Want to get a taste of modern and contemporary Japanese poetry but don’t speak Japanese? Then Poetry Kanto will give you a draught. It includes English translations of Japanese poems by members of the Kanto Poetry Center at Kanto Gakuin University in Yokohama. They have prefaced the works with helpful introductions to the poets’ lives and works. Many of the poems collected here have appeared previously on web sites or in books, and a number of these poems are slated to appear in Japanese Women Poets: An Anthology (M.E. Sharpe, 2007). I have the impression that many of the Japanese poems lost vitality in the translation, and this is the likely nature of translation because, of course, many aspects of poems (sounds, wordplay) cannot be rendered well in another language. What remains then are the images, and if the reader is not stirred by the images, the poem falls flat. Of the translated poems, “Eating the Wind” seemed to be the most successful, partly because the Indonesian terms are included so the sounds are not lost, and because of the difference in meaning of the title phrase in Indonesian and Japanese, as explained by the persona.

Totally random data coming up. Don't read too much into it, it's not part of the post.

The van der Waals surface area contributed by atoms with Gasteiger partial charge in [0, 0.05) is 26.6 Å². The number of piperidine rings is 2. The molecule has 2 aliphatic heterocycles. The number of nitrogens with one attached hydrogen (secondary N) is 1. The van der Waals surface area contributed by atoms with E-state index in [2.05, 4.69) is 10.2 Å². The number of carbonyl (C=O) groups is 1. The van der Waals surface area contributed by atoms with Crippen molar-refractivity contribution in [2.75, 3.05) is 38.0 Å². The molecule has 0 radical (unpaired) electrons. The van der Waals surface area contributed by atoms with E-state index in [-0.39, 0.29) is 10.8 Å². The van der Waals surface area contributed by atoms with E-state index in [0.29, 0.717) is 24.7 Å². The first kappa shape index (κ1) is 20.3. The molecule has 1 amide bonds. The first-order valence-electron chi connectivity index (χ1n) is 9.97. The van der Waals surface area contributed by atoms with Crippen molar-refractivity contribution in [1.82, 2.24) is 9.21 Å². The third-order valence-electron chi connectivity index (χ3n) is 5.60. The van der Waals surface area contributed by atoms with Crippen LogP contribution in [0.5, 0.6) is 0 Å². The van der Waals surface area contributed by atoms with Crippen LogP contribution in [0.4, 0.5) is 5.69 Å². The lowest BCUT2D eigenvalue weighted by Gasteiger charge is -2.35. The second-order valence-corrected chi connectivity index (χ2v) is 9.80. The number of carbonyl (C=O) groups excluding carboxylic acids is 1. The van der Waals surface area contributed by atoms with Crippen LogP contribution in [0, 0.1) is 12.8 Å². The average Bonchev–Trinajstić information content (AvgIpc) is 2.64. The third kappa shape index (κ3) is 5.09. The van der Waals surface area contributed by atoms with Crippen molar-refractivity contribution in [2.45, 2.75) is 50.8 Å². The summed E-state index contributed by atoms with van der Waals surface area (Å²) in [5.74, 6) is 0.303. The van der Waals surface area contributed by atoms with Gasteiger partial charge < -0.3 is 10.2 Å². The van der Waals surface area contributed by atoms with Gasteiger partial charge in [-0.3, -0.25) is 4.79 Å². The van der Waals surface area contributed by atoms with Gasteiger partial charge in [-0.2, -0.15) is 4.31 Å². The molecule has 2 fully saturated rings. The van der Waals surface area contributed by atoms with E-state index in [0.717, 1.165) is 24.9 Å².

This issue also contains original English-language poems, including works by Michael Sowder, Ann Fisher-Wirth, Jennifer Michael Hecht, as well as an excerpt from Concerning the Book That is the Body of the Beloved by Gregory Orr. Of these selections, Fisher-Wirth’s lengthy “Answers She Did Not Give to the Annulment Questionnaire” caught my attention:
Too poor to buy a bed,
we jammed twin beds side by side
but one was higher,
so we slept stairsteps
like drifting-apart rowboats.
Its subject matter, bitter tone, and portrayal of a relationship decaying over time make it a powerful piece; yet, I wonder whether the persona’s faulty understanding of annulment is intentional or reflects that of the poet.